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Thinly slice ½ pound of boneless, skinless chicken thighs (or breasts if you prefer white meat) into 1-inch pieces.  For local folks looking for semi-locally raised chicken, try Miller Amish Poultry from Tysens Grocery in DeMotte. Place the chicken in a bowl, pour about half the dressing over it, and marinate overnight, or at least 8 hours.

Fast forward to salad time.  First step, heat up that trusty skillet because it’s time to sauté the marinated chicken, cooking about 4 minutes on each side.  When it’s finished cooking, set the chicken aside to cool.

Meanwhile, gather up the rest of your ingredients in a large bowl, starting with about 8 cups of the Asian Green Salad Mix, then adding a half cup of each of these:

  • fresh pineapple chunks
  • fresh Clementine wedges
  • sliced radishes
  • sliced green onions
  • peanuts
  • chicken strips

Toss all this goodness together, then dump everything out on your cutting board and—hence the salad’s name—get chopping!  I like this chopping advice from First We Feast:

Arrange your greens in a rough rectangle, then use your largest, sharpest knife to cut all the way down to the board. Lift the knife, and cut again in a parallel line about an inch from the first. Repeat until you reach the end of the rectangle. Rotate the board 90 degrees, then do again. That might be enough chopping, but if you want a finer mince, toss the ingredients to redistribute, then chop in a grid once more. 

Once you have the consistency you’re looking for, return everything to your large bowl and add a couple tablespoons of that dressing you made the night before.  Gently toss the salad, then place the whole mix in a serving dish.  At this point, you can leave the salad as is, or decorate by lining up about ½ cup of each ingredient on top of the salad.

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One last note about this salad.  I’m a big fan of using local, seasonal ingredients whenever possible.  Obviously, pineapple and clementines don’t really fit the bill here, but considering the only “fruit” I have growing in my garden right now is rhubarb, I decided to branch out.  If that’s not your style, you’re welcome to try the rhubarb—just make sure to tell me how it tasted!

Photography and Food Styling: Anne Kingma

Chopped Salad with Asian Greens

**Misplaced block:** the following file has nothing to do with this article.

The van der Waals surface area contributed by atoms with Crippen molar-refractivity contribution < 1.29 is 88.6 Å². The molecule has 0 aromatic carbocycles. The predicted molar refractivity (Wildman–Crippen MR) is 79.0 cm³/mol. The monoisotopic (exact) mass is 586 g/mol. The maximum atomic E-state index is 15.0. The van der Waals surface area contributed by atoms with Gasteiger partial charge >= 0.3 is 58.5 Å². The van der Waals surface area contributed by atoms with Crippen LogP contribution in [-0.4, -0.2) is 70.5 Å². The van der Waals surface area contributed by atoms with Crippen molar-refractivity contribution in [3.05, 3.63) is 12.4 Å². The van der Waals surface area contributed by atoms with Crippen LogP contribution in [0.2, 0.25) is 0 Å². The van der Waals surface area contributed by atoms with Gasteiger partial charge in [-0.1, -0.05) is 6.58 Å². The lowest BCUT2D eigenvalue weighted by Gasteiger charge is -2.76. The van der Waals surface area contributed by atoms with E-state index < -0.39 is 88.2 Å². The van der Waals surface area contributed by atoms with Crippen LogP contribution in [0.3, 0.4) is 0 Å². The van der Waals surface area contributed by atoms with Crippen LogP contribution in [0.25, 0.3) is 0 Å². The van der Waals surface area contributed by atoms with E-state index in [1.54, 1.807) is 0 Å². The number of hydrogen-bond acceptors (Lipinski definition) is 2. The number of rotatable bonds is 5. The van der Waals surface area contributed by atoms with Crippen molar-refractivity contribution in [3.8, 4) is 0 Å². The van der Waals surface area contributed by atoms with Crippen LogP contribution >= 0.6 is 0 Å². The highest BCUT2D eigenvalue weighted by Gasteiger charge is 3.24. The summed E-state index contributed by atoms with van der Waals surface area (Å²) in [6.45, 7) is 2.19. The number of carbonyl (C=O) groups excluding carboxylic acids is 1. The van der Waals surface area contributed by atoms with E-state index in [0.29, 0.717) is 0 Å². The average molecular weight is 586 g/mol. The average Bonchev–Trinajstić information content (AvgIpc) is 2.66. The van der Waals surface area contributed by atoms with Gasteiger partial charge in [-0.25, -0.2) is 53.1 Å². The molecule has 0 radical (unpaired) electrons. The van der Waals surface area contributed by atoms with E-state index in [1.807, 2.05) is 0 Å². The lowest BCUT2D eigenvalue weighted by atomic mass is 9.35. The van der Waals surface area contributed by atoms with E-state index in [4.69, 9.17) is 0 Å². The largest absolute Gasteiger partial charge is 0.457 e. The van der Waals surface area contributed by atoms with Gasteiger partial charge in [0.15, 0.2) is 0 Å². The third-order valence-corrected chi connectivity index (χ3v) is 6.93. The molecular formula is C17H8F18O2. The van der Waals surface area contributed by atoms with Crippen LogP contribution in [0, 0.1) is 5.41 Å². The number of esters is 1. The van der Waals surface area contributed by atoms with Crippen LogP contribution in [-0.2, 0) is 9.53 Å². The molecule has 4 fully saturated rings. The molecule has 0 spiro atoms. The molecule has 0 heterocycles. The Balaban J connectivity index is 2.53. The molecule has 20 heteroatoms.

A refreshing chopped salad with Asian Greens, marinated chicken, spring veggies, and fresh fruit.
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For the dressing
  1. 1/4 cup rice vinegar
  2. 2 T soy sauce
  3. 2 tsp brown sugar
  4. 1 T grated ginger
  5. 2 large cloves garlic, minced
  6. ¼ cup peanut oil
  7. ¼ cup olive oil
For the salad
  1. 8 cups Asian Greens Salad Mix
  2. 1 cup pineapple chunks
  3. 1 cup Clementine segments
  4. 1 cup peanuts
  5. 1 cup radishes, sliced
  6. 1 cup green onions, sliced
  7. 1 cup sliced, marinated and sautéed chicken thighs
For the dressing
  1. Mix together dressing ingredients in a jar: rice vinegar, soy sauce, brown sugar, minced ginger, minced garlic, peanut oil, and olive oil. Set aside.
For the salad
  1. Thinly slice ½ pound chicken thighs. Place in a shallow dish and pour about half of the dressing over the chicken. Cover and refrigerate over night or at least 8 hours.
  2. When the chicken is ready, sauté the strips for about 4 minutes on each side until the chicken is done. Set aside to cool.
  3. In a large bowl, combine salad mix, and ½ cup of each: pineapple, Clementine segments, peanuts, radishes, green onions, and chicken. Toss together, then pour out on a large cutting board. Chop the ingredients into small pieces.
  4. Return the chopped salad to the large bowl.
  5. Drizzle about 2 Tbsp of the remaining dressing onto the salad. Gently toss.
  6. Place the salad into a serving dish. Line or sprinkle the remaining pineapple, Clementine, peanuts, radishes, green onions, and chicken on top of the salad, and serve.
Perkins' Good Earth Farm http://perkinsgoodearthfarm.com/

Recipe: Wilted Mesclun with Sausage and Rice

 

I used to be suspicious of mesclun mix.  Dan would bring me all these strange-looking spiky greens and I would stare at them, thinking, Did you just bring me a basketful of weeds to eat?

But about two years ago, I decided it was time to give these greens a chance.  I crunched on a handful of mesclun, and I discovered that the spiciness of the mustard greens complemented the sweetness of the baby lettuce—in other words, once I tried it, I found that I liked it.

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Mesclun is not the actual name of a salad green, but rather refers to a mix of greens.  We buy most of our seeds from High Mowing Seeds, an organic seed company located in Vermont.  Their mesclun mix contains a delicious combination of lettuce and mustards greens–and you don’t want to be missing out on mustard greens.  Mustard greens are high in vitamins A, C, E, and K, which means they strengthen your blood and bones (vitamin K) while also working as an antioxidant (vitamins A, C, and E).